So as usual with which is faster questions, is what have you tried so far? Did you compile and disassemble and see what happens?

```
unsigned int mfun ( unsigned int a, unsigned int b, unsigned int c, unsigned int d )
{
if ( a * b * c * d == 0 ) return(7);
else return(11);
}
unsigned int ofun ( unsigned int a, unsigned int b, unsigned int c, unsigned int d )
{
if (a == 0 || b == 0 || c == 0 || d == 0) return(7);
else return(11);
}
```

for arm one compiler gives this

```
00000000 <mfun>:
0: e0010190 mul r1, r0, r1
4: e0020291 mul r2, r1, r2
8: e0110293 muls r1, r3, r2
c: 13a0000b movne r0, #11
10: 03a00007 moveq r0, #7
14: e12fff1e bx lr
00000018 <ofun>:
18: e3500000 cmp r0, #0
1c: 13510000 cmpne r1, #0
20: 0a000004 beq 38 <ofun+0x20>
24: e3520000 cmp r2, #0
28: 13530000 cmpne r3, #0
2c: 13a0000b movne r0, #11
30: 03a00007 moveq r0, #7
34: e12fff1e bx lr
38: e3a00007 mov r0, #7
3c: e12fff1e bx lr
```

so the equals and ors have short circuits (which are themselves costly) but the worst path takes longer so the performance is erratic, the multiply performance is more deterministic and less erratic. By inspection the multiply solution should be faster for the above code.

mips gave me this

```
00000000 <mfun>:
0: 00a40018 mult a1,a0
4: 00002012 mflo a0
...
10: 00860018 mult a0,a2
14: 00002012 mflo a0
...
20: 00870018 mult a0,a3
24: 00002012 mflo a0
28: 10800003 beqz a0,38 <mfun+0x38>
2c: 00000000 nop
30: 03e00008 jr ra
34: 2402000b li v0,11
38: 03e00008 jr ra
3c: 24020007 li v0,7
00000040 <ofun>:
40: 10800009 beqz a0,68 <ofun+0x28>
44: 00000000 nop
48: 10a00007 beqz a1,68 <ofun+0x28>
4c: 00000000 nop
50: 10c00005 beqz a2,68 <ofun+0x28>
54: 00000000 nop
58: 10e00003 beqz a3,68 <ofun+0x28>
5c: 00000000 nop
60: 03e00008 jr ra
64: 2402000b li v0,11
68: 03e00008 jr ra
6c: 24020007 li v0,7
```

Unless the branches are too costly the equals and ors looks faster.

Openrisc 32

```
00000000 <mfun>:
0: e0 64 1b 06 l.mul r3,r4,r3
4: e0 a3 2b 06 l.mul r5,r3,r5
8: e0 c5 33 06 l.mul r6,r5,r6
c: bc 26 00 00 l.sfnei r6,0x0
10: 0c 00 00 04 l.bnf 20 <mfun+0x20>
14: 9d 60 00 0b l.addi r11,r0,0xb
18: 44 00 48 00 l.jr r9
1c: 15 00 00 00 l.nop 0x0
20: 44 00 48 00 l.jr r9
24: 9d 60 00 07 l.addi r11,r0,0x7
00000028 <ofun>:
28: e0 e0 20 02 l.sub r7,r0,r4
2c: e0 87 20 04 l.or r4,r7,r4
30: bd 64 00 00 l.sfgesi r4,0x0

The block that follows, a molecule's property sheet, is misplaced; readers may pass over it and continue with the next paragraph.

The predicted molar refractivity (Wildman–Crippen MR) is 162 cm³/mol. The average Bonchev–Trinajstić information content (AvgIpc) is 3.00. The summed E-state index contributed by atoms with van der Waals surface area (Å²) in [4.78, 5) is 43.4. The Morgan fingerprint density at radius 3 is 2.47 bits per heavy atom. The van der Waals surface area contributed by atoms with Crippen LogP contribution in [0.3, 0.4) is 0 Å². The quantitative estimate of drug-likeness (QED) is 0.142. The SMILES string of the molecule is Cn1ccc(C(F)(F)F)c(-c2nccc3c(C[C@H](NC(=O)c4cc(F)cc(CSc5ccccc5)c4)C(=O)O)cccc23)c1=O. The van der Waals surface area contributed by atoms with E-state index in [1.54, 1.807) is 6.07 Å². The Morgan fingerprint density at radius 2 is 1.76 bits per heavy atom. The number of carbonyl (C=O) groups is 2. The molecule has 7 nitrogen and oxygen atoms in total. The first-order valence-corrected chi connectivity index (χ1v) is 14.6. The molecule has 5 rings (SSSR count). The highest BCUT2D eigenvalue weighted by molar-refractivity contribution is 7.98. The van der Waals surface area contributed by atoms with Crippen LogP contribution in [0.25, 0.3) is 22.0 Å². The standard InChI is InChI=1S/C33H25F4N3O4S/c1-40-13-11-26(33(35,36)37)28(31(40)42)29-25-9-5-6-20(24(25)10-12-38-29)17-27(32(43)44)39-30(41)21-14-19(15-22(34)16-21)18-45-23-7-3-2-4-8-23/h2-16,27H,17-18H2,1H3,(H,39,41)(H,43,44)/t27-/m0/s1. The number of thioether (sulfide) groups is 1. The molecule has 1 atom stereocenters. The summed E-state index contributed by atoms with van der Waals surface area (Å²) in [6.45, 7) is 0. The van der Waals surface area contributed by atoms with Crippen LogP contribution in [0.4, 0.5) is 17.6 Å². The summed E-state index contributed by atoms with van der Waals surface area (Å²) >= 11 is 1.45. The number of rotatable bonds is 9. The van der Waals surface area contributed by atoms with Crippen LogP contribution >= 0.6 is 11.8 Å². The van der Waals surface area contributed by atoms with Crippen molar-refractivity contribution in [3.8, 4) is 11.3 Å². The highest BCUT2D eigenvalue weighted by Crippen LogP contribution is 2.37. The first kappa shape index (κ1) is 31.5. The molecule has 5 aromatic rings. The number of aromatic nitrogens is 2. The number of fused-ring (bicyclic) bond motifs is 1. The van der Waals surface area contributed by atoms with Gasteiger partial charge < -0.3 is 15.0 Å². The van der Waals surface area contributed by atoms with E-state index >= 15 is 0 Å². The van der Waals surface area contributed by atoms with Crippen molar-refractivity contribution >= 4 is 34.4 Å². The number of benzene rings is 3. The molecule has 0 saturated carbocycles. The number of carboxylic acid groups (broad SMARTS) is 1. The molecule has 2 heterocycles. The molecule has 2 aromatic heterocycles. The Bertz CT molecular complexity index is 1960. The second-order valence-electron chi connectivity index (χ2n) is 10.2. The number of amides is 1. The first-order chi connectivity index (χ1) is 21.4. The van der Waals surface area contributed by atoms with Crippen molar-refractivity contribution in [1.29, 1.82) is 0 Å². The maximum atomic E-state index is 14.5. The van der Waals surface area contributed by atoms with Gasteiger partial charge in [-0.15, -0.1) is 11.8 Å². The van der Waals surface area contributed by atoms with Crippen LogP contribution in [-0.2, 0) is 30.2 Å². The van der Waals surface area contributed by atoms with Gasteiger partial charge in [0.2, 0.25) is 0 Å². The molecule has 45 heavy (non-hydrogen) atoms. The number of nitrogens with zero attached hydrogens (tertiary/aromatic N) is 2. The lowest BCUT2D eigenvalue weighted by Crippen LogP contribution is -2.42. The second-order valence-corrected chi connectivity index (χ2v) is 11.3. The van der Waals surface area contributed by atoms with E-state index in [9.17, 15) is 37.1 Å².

34: 10 00 00 10 l.bf 74 <ofun+0x4c>
38: e0 80 18 02 l.sub r4,r0,r3
3c: e0 64 18 04 l.or r3,r4,r3
40: bd 63 00 00 l.sfgesi r3,0x0
44: 10 00 00 0c l.bf 74 <ofun+0x4c>
48: e0 60 30 02 l.sub r3,r0,r6
4c: e0 c3 30 04 l.or r6,r3,r6
50: bd 66 00 00 l.sfgesi r6,0x0
54: 10 00 00 08 l.bf 74 <ofun+0x4c>
58: e0 60 28 02 l.sub r3,r0,r5
5c: e0 a3 28 04 l.or r5,r3,r5
60: bd 85 00 00 l.sfltsi r5,0x0
64: 0c 00 00 04 l.bnf 74 <ofun+0x4c>
68: 9d 60 00 0b l.addi r11,r0,0xb
6c: 44 00 48 00 l.jr r9
70: 15 00 00 00 l.nop 0x0
74: 44 00 48 00 l.jr r9
78: 9d 60 00 07 l.addi r11,r0,0x7
```

this depends on the implementation of multiply, if it is one clock then the multiplies have it.

If your hardware doesnt support multiply then you have to make a call to have it simulated

```
00000000 <mfun>:
0: 0b 12 push r11
2: 0a 12 push r10
4: 09 12 push r9
6: 09 4d mov r13, r9
8: 0b 4c mov r12, r11
a: 0a 4e mov r14, r10
c: 0c 4f mov r15, r12
e: b0 12 00 00 call #0x0000
12: 0a 4e mov r14, r10
14: 0c 49 mov r9, r12
16: b0 12 00 00 call #0x0000
1a: 0a 4e mov r14, r10
1c: 0c 4b mov r11, r12
1e: b0 12 00 00 call #0x0000
22: 0e 93 tst r14
24: 06 24 jz $+14 ;abs 0x32
26: 3f 40 0b 00 mov #11, r15 ;#0x000b
2a: 39 41 pop r9
2c: 3a 41 pop r10
2e: 3b 41 pop r11
30: 30 41 ret
32: 3f 40 07 00 mov #7, r15 ;#0x0007
36: 39 41 pop r9
38: 3a 41 pop r10
3a: 3b 41 pop r11
3c: 30 41 ret
0000003e <ofun>:
3e: 0f 93 tst r15
40: 09 24 jz $+20 ;abs 0x54
42: 0e 93 tst r14
44: 07 24 jz $+16 ;abs 0x54
46: 0d 93 tst r13
48: 05 24 jz $+12 ;abs 0x54
4a: 0c 93 tst r12
4c: 03 24 jz $+8 ;abs 0x54
4e: 3f 40 0b 00 mov #11, r15 ;#0x000b
52: 30 41 ret
54: 3f 40 07 00 mov #7, r15 ;#0x0007
58: 30 41
```

You would hope that the two are equivalent, and from a pure mathematical sense they should be, to get a result of the multiplies to be zero one operand needs to be zero. problem is this is software for a processor, you can easily overflow on a multiply and have non-zero operands and still get zero so to properly implement the code the multiplies have to happen.

because of the cost of mul and divide in particular you should avoid them as much as possible in your software, your multiply solution in this case for the two solutions to be equivalent would require even more code to detect or prevent the overflow cases that can lead to a false positive. Yes, many processors perform mul in one clock, and divide as well, the reason why you dont see divide, and sometimes dont see mul implemented in the instruction set is because the chip real estate required, the expense is now power, heat, the cost of the part, etc. So mul and divide remain expensive, not limited to these of course but they do create long poles in the tent as to the performance of the part, the clock rate, folks want single clock operation not realizing that one instruction may slow the whole chip down, allowing it to be multi-clock *might* bring your overall clock rate up. so many things are long poles in the tent, so removing mul might not change performance, it all depends...

`a * b * c * d`

can also be short-circuited -- if any of the factors is 0, the product can't be anything else than zero. – user529758 Aug 4 '12 at 20:21`||`

functionality without branches. In any event, the multiply scheme is likely not justified based on how badly it obscures the meaning of the code, vs the very tenuous likelihood of a miniscule performance improvement in some environments. – Hot Licks Aug 4 '12 at 20:26